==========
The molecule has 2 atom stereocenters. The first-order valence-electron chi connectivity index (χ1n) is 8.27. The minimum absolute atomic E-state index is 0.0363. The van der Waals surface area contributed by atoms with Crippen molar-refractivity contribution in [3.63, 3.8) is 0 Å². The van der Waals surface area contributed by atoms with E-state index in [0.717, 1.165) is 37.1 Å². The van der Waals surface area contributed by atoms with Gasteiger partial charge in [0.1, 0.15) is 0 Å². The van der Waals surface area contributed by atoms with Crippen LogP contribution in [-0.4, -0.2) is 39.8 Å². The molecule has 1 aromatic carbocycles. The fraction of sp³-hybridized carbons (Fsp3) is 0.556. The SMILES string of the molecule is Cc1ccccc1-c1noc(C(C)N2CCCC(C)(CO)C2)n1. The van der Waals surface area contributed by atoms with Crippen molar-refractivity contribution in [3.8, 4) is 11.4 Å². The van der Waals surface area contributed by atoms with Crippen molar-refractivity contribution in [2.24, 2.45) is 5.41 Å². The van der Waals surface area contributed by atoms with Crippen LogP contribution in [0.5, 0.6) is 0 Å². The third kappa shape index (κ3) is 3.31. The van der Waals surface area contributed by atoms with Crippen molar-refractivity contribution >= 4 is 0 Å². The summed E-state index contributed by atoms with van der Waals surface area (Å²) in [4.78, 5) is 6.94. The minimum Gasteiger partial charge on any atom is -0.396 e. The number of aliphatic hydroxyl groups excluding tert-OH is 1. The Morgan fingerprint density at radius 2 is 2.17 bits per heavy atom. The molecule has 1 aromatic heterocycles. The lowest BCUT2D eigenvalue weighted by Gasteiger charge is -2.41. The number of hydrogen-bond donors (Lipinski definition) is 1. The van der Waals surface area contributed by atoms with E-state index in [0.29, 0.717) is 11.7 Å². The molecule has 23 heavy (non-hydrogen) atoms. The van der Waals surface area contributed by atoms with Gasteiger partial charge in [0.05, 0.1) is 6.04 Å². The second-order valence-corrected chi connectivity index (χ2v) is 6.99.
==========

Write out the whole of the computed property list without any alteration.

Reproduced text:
The molecule has 2 atom stereocenters. The first-order valence-electron chi connectivity index (χ1n) is 8.27. The minimum absolute atomic E-state index is 0.0363. The van der Waals surface area contributed by atoms with Crippen molar-refractivity contribution in [3.63, 3.8) is 0 Å². The van der Waals surface area contributed by atoms with E-state index in [0.717, 1.165) is 37.1 Å². The van der Waals surface area contributed by atoms with Gasteiger partial charge in [0.1, 0.15) is 0 Å². The van der Waals surface area contributed by atoms with Crippen LogP contribution in [-0.4, -0.2) is 39.8 Å². The molecule has 1 aromatic carbocycles. The fraction of sp³-hybridized carbons (Fsp3) is 0.556. The SMILES string of the molecule is Cc1ccccc1-c1noc(C(C)N2CCCC(C)(CO)C2)n1. The van der Waals surface area contributed by atoms with Crippen molar-refractivity contribution in [3.8, 4) is 11.4 Å². The van der Waals surface area contributed by atoms with Crippen molar-refractivity contribution in [2.24, 2.45) is 5.41 Å². The van der Waals surface area contributed by atoms with Crippen LogP contribution in [0.5, 0.6) is 0 Å². The third kappa shape index (κ3) is 3.31. The van der Waals surface area contributed by atoms with Crippen molar-refractivity contribution >= 4 is 0 Å². The summed E-state index contributed by atoms with van der Waals surface area (Å²) in [4.78, 5) is 6.94. The minimum Gasteiger partial charge on any atom is -0.396 e. The number of aliphatic hydroxyl groups excluding tert-OH is 1. The Morgan fingerprint density at radius 2 is 2.17 bits per heavy atom. The molecule has 1 aromatic heterocycles. The lowest BCUT2D eigenvalue weighted by Gasteiger charge is -2.41. The number of hydrogen-bond donors (Lipinski definition) is 1. The van der Waals surface area contributed by atoms with E-state index in [0.29, 0.717) is 11.7 Å². The molecule has 23 heavy (non-hydrogen) atoms. The van der Waals surface area contributed by atoms with Gasteiger partial charge in [0.05, 0.1) is 6.04 Å². The second-order valence-corrected chi connectivity index (χ2v) is 6.99.